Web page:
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What you need to know about treated pine for decking

By May 22, 2014March 26th, 2020No Comments

treated pine for decking
As one of the most commonly used and versatile timbers in the world, pine is a popular choice for decking and other household timber projects.
The term ‘pine’ covers a number of Pinus species, typical examples of which include Pinus radiata, Pinus elliottii and Pinus caribaea. Much of the pine used in Australia is sourced from plantation-grown forests in Australia and New Zealand, however pine is commonly grown throughout the world. Pines versatility as well as it’s fast growth make it one of the most popular and sustainable building materials available.
Pine is a relatively soft wood. To make it more durable, it is generally kiln dried and treated with preservatives, which can lengthen it’s useful life and make it more amenable to use in construction as it won’t move or bow as it dries out. Preservatives also protect it against decay, insects and other wood destroying organisms, such as fungi.
The treatment process for pine is similar regardless of the actual makeup of the preservative being used. The timber is sawn into size and length. It is then immersed in the treatment solution and this is forced into the timber by the use of a vacuum. Once the treatment has had the correct amount of time to penetrate the timber it is drained off, and the timber is finally kiln dried to ensure that it won’t move during construction.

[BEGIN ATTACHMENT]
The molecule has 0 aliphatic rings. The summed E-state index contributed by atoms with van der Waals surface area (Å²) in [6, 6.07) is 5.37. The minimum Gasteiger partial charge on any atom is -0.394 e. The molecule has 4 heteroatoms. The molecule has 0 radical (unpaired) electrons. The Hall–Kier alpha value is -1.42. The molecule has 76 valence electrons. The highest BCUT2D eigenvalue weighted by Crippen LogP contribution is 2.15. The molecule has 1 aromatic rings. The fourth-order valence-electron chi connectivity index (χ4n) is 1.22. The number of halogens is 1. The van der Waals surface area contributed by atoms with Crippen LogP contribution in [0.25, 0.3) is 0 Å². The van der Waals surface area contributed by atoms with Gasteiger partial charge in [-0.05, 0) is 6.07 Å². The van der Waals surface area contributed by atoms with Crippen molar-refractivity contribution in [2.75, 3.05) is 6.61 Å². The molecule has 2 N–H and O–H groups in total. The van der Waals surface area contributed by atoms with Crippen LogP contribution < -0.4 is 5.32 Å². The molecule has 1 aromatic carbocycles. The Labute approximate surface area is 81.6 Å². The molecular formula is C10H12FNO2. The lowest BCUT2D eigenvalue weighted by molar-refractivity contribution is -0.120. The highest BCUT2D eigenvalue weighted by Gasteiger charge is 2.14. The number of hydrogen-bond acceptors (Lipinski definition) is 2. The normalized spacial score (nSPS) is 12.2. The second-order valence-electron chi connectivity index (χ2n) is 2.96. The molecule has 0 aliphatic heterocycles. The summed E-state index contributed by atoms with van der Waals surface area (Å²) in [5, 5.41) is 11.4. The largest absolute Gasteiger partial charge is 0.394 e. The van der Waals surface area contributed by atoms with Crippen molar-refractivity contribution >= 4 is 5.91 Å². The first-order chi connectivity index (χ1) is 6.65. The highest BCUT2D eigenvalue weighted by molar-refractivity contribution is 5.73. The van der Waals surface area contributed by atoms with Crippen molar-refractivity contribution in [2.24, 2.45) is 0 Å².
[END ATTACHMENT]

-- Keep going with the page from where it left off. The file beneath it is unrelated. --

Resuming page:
Pine Treatments Available

There are three classes of preservatives commonly used to treat pine:
Water-borne    Copper Chrome Arsenic [CCA] Alkaline Copper Quaternary [ACQ] Copper Azole [CuAz] Solvent-borne Light Organic Solvent Preservative [LOSP] Oil-borne         Creosote, Pigment Emulsified Creosote [PEC] There are a number of pine treatments available, including:

  • Tanalised C (CCA) H1, H2, H3, H4, H5, H6
  • Lifewood (CCA) H1, H2, H3, H4, H5, H6
  • Vascol Azure H1, H2, H3
  • Protim (LOSP) H1, H2, H3
  • Protim Optimum (Losp) H3
  • Tanalised Ecowood (TanE) H1, H2 ,H3, H4, H5
  • NatureWood (ACQ) H1, H2 ,H3, H4, H5

The ‘H’ denotes the level of treatment and what the treated timber can be used for:

  • H2 protects against termites and is for inside use only.
  • H3 protects against termites and wood rot, and is for outside, above ground only.
  • H4 is for outside, non-structural, in contact with ground, such as posts and garden edges.
  • H5 is for outside, structural, in contact with ground, such as decks and pergolas.
  • H6 is for outside, structural, in contact with salt water, such as boardwalks, piers and jetties.



Untreated pine is golden white in colour. While the colour of treated pine will vary according to the chemicals used during treatment, it usually ends up a warm golden colour. It is loosely grained, and colour can vary in each board.
Bear in mind that pine is susceptible to knotholes, which can cause issues if left untreated. Because pine is a softer wood, it can also be vulnerable to denting if it hasn’t been dried appropriately

Common Uses

Treated pine is commonly used in construction for framing and support structures. It is used to create support beams for pergolas and decks, and as decking material. It can also be used to create infills and balustrades, fences and furniture.

Why choose treated pine for your decking project

Treated pine is plentiful, which means it is commonly available and is usually very affordable. While colour can vary according to the treatment of the wood, it usually has a beautiful warm colour. It is also softer than most other woods, which can be pleasant to walk on when used as flooring or decking. It can also be stained any number of colors as it has a very light base colour to work with.